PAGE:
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Issue 978 - 03 October 2014

Risk Management Report: UAE - Emirates

Free

At the top of each emirate are the courts of the rulers, and of the crown princes. In practice, only the rulers of Abu Dhabi and Dubai make unilateral decisions and put out emiri decrees, with most of the smaller emirates using legislation crafted at federal level. Abu Dhabi, Dubai and Sharjah all have executive councils, although Dubai’s is relatively informal. Abu Dhabi and Sharjah also have national consultative councils. ABU DHABI: Abu Dhabi’s ruling Al-Nahyan dominated the federal government until early 2006, when Dubai’s charismatic ruler, Sheikh Mohammed Bin Rashid Al-Maktoum (MBR), was named federal vicepresident and prime minister. Current ruler Sheikh Khalifa Bin Zayed Al- Nahyan had a stroke in January and has not been seen publicly since; his brother, Crown Prince Sheikh Mohammed Bin Zayed, is the de facto ruler of the UAE, controlling the military and many aspects of foreign policy.

United Arab Emirates (UAE)
Issue 993 - 22 May 2015

Risk Management Report: Iran

Free

Iran was declared an Islamic Republic in 1979, following the overthrow of the shah. Supreme leader Ayatollah Ali Khamenei sits at the top of the political system, his power checked by an elected president and parliament; the conflict between theocracy and democracy dictates much of the internal dynamic. The election of President Hassan Rouhani in June 2013, more moderate than his predecessor Mahmoud Ahmadinejad, has proved a transitional moment in the republic’s external relations. The upward trend arrow on Iran’s political risk grade reflects the possible impact of a deal in the months ahead to resolve the long-running nuclear crisis, which has seen the international community heavily sanction Iran to try and stop it building a nuclear weapon (something Tehran denies it is doing). An interim agreement was signed in Geneva in November 2013, and a ‘framework deal’ – another step towards something conclusive – agreed in April; the parties are now trying to reach a final deal by 30 June, and, given how much is at stake, there is reason to hope they will succeed.

Iran
Free

It has been more than a decade since the US-led war in Iraq, and more than two years since the formal withdrawal of US troops in 2011. Violence continues to disrupt daily life and has worsened significantly over the past year: the United Nations mission in Iraq says there were 7,818 civilians killed in 2013, the highest civilian death toll since 2008. The 10 June fall of Mosul to jihadists from the Islamic State of Iraq and the Levant (ISIL or ISIS, and subsequently renamed the Islamic State) has threatened to throw Iraq into all out sectarian conflict.

Iraq
Free

At the top of each emirate are the courts of the rulers, and of the crown princes. In practice, only the rulers of Abu Dhabi and Dubai make unilateral decisions and put out emiri decrees, with most of the smaller emirates using legislation crafted at federal level. Abu Dhabi, Dubai and Sharjah all have executive councils, although Dubai’s is relatively informal. Abu Dhabi and Sharjah also have national consultative councils, whose usefulness (like the federal consultative council) has been questioned.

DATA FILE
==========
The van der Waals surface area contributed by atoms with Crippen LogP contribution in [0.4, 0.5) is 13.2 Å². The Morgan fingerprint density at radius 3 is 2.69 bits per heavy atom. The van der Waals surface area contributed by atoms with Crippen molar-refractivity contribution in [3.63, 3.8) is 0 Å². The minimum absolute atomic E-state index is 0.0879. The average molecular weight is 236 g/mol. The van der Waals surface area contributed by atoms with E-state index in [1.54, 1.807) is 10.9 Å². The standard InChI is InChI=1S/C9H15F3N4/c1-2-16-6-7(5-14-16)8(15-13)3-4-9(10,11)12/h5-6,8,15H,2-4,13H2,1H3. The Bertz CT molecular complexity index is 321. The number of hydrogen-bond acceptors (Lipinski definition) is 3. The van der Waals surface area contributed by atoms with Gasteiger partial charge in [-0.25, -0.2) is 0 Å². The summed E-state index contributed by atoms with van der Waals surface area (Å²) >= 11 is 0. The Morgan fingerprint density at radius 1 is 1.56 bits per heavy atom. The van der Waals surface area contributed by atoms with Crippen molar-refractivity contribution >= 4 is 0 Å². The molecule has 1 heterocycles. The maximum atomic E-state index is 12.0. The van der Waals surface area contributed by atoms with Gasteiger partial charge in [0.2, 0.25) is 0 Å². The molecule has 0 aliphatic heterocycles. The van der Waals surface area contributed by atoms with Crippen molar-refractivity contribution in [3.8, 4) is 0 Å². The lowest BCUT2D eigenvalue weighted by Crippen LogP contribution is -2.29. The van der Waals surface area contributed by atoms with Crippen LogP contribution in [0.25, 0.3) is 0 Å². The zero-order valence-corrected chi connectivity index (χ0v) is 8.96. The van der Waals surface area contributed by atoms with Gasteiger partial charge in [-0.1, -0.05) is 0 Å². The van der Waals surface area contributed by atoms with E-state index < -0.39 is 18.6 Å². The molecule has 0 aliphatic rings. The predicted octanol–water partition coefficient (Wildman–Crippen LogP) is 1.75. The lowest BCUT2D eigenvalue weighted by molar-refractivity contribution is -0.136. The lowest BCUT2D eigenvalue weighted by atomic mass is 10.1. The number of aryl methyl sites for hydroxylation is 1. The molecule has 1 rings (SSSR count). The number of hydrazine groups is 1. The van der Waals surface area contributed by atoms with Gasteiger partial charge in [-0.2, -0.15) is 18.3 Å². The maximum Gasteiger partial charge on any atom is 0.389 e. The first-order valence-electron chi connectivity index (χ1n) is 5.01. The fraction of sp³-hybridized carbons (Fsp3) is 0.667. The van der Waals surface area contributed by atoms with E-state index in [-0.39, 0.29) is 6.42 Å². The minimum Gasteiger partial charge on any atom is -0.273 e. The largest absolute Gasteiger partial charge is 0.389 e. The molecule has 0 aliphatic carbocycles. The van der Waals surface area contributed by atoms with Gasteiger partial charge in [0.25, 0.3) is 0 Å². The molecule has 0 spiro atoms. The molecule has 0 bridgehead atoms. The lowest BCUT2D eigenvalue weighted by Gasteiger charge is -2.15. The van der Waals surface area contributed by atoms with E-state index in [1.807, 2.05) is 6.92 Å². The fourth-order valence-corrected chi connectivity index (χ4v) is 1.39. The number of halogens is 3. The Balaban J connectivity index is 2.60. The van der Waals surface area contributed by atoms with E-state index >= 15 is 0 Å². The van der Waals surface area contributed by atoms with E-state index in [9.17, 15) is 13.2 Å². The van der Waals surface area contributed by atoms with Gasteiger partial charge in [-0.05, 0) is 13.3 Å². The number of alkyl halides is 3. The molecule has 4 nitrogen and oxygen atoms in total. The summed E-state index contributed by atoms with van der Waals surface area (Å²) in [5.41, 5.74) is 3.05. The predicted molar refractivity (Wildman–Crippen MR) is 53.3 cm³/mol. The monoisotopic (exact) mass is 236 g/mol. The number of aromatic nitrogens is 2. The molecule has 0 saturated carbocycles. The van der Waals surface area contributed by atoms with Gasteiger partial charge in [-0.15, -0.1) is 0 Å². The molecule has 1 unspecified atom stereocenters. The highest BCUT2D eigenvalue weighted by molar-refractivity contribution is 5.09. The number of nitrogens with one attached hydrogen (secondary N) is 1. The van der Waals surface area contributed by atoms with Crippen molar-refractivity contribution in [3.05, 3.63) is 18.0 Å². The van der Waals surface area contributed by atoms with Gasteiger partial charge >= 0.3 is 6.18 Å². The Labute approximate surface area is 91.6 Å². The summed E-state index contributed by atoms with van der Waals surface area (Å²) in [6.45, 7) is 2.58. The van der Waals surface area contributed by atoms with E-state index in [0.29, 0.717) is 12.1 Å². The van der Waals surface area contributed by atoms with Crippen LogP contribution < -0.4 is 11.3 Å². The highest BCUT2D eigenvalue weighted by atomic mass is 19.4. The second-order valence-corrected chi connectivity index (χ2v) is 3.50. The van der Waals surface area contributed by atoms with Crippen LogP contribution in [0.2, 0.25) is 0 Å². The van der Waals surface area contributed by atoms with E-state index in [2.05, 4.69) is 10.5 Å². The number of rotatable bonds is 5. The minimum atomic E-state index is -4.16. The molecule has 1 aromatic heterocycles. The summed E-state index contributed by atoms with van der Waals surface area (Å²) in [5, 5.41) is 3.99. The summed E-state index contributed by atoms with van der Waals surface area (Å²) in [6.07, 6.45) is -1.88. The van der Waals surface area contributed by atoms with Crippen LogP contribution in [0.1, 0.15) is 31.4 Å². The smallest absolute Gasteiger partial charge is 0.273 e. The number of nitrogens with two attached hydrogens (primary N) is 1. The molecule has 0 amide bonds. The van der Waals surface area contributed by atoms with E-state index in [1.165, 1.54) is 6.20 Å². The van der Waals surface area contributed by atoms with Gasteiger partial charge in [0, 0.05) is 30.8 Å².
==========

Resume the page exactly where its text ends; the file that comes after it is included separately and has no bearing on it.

United Arab Emirates (UAE)
Free

Embattled President Ali Abdullah Saleh has accepted the United Nations Security Council (UNSC) resolution 2014 of 24 October condemning the country’s violence on all sides and demanded a political transition.

Yemen
Issue 982 - 27 November 2014

Risk Management Report: Oman

Free

POLITICS: Oman has been governed since 1970 by Sultan Qaboos Bin Said Al-Said, the 14th ruler of the Al-Busaidi dynasty, founded in 1750. Sultan Qaboos, who deposed his father in a bloodless coup, relies on a variety of allies typically drawn from the merchant elite to rule, rather than his relatively small family. He was briefly married but has no children or heir apparent; his successor is expected to emerge from a small pool of family members. Power remains strongly centralised, but there has been some modernisation. The first elections, for the Majlis Al-Shura (consultative council), were held in 1991; elections for municipal councils took place in late 2012. There has been mounting public pressure for reform, and the government has shown little tolerance of dissent: since 2012, dozens of people have stood trial for taking part in anti-government protests or insulting the sultan. Oman is known for its pragmatism in foreign policy, and has often acted as an intermediary between Tehran and Washington.

Oman
Issue 984 - 08 January 2015

Risk Management Report: Oman

Free

POLITICS: Oman has been governed since 1970 by Sultan Qaboos Bin Said Al-Said, the 14th ruler of the Al-Busaidi dynasty, founded in 1750. Having deposed his father, Qaboos relies on a variety of allies typically drawn from the merchant elite, rather than his relatively small family. He was briefly married but has no children or heir apparent; what will happen when he dies is an increasingly pressing concern, as he has been seriously ill since mid- 2014. The downward trend arrow on Oman's political risk grade reflects the potential for instability on his death, not just because of uncertainty over who will succeed, but also because of the likelihood that a change in leadership could open the door to greater public pressure for political reform, especially at a time of economic constraints.